Old English lama "crippled, lame; paralytic, weak," from Proto-Germanic *lamon "weak-limbed" (source also of Old Norse lami "lame, maimed," Dutch and Old Frisian lam, German lahm "lame"), literally "broken," from PIE root *lem- "to break; broken," with derivatives meaning "crippled" (source also of Old Church Slavonic lomiti "to break," Lithuanian luomas "lame").
In Middle English especially "crippled in the feet," but also "crippled in the hands; disabled by disease; maimed." Figurative sense of "imperfect" is from late 14c. Sense of "socially awkward" is attested from 1942. Noun meaning "crippled persons collectively" is in late Old English. To come by the lame post (17c.-18c.) was an old colloquialism in reference to tardy mails or news out-of-date.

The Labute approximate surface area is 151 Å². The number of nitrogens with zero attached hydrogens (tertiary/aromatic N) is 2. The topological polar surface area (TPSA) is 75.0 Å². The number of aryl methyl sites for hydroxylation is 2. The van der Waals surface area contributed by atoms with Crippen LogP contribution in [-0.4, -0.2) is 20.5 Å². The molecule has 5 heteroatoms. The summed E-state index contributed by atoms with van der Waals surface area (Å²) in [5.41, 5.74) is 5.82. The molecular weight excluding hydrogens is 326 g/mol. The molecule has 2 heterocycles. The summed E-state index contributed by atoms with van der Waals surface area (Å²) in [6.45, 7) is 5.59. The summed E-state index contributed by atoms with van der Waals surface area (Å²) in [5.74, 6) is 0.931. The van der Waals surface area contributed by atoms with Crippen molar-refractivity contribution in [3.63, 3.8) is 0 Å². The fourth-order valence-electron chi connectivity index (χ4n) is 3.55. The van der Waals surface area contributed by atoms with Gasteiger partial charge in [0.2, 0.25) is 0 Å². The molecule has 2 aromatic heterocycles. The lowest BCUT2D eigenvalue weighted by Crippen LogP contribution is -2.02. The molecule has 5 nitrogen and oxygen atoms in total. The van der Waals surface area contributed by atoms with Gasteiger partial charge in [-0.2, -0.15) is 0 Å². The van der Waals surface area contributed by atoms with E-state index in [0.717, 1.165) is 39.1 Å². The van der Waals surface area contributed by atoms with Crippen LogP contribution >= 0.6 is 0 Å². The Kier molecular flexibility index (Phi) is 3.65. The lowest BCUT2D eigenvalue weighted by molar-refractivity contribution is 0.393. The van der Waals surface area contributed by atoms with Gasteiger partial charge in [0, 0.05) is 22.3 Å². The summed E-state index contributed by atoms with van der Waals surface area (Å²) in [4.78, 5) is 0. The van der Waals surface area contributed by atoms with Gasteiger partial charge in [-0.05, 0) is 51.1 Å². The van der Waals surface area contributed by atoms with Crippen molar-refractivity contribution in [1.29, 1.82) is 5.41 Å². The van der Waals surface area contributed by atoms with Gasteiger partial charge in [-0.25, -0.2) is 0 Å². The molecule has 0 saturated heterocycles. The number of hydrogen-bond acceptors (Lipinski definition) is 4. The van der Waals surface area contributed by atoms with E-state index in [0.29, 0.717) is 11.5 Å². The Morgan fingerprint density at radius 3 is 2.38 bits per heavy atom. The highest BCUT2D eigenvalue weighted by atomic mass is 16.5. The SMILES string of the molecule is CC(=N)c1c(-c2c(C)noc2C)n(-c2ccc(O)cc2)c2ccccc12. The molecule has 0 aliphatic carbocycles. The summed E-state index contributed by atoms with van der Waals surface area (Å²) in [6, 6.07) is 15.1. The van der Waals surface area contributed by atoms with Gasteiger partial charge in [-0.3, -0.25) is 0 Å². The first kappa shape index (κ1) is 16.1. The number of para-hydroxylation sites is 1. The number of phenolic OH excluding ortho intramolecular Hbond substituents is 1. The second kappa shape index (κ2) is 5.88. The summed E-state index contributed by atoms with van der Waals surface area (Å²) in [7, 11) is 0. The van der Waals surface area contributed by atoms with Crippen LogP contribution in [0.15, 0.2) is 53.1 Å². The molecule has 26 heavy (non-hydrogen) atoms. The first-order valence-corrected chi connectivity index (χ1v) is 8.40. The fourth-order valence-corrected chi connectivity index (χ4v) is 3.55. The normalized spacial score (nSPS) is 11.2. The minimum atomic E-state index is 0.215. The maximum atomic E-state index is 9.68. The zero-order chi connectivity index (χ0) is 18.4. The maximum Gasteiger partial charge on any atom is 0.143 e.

also lamé, "silk interwoven with metallic threads," 1918, from a specialized sense of French lame, which generally meant "thin metal plate (especially in armor), gold wire; blade; wave (of the sea)," from Old French lame "thin strip, panel, blade, sheet, slice" (13c.), from Latin lamina, lamna "thin piece or flake of metal" (see laminate (v.)). The same French word was used in English earlier in armory as "a plate of metal" (1580s).
"to make lame," c. 1300, from the root of lame (adj.). Compare Old Saxon lemon, Old Frisian lema, Dutch verlammen, German lähmen, Old Norse lemja "thrash, flog, beat; to lame, disable." Related: Lamed; laming.
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